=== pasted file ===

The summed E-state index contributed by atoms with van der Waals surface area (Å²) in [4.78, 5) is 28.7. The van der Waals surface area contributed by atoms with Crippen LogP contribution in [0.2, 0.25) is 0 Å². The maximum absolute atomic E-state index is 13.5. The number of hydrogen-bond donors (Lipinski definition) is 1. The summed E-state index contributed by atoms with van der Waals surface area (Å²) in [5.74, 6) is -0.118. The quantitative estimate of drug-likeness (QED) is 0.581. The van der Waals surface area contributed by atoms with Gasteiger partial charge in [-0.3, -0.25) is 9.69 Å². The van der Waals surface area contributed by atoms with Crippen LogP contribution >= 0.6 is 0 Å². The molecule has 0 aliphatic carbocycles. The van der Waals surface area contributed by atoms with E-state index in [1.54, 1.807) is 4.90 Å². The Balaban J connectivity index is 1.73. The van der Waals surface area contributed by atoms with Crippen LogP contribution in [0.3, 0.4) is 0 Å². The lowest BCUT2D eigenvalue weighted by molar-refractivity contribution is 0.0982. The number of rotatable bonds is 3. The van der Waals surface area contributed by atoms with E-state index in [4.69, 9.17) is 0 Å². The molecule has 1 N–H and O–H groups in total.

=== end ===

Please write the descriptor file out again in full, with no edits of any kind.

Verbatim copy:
The summed E-state index contributed by atoms with van der Waals surface area (Å²) in [4.78, 5) is 28.7. The van der Waals surface area contributed by atoms with Crippen LogP contribution in [0.2, 0.25) is 0 Å². The maximum absolute atomic E-state index is 13.5. The number of hydrogen-bond donors (Lipinski definition) is 1. The summed E-state index contributed by atoms with van der Waals surface area (Å²) in [5.74, 6) is -0.118. The quantitative estimate of drug-likeness (QED) is 0.581. The van der Waals surface area contributed by atoms with Gasteiger partial charge in [-0.3, -0.25) is 9.69 Å². The van der Waals surface area contributed by atoms with Crippen LogP contribution >= 0.6 is 0 Å². The molecule has 0 aliphatic carbocycles. The van der Waals surface area contributed by atoms with E-state index in [1.54, 1.807) is 4.90 Å². The Balaban J connectivity index is 1.73. The van der Waals surface area contributed by atoms with Crippen LogP contribution in [0.3, 0.4) is 0 Å². The lowest BCUT2D eigenvalue weighted by molar-refractivity contribution is 0.0982. The number of rotatable bonds is 3. The van der Waals surface area contributed by atoms with E-state index in [4.69, 9.17) is 0 Å². The molecule has 1 N–H and O–H groups in total.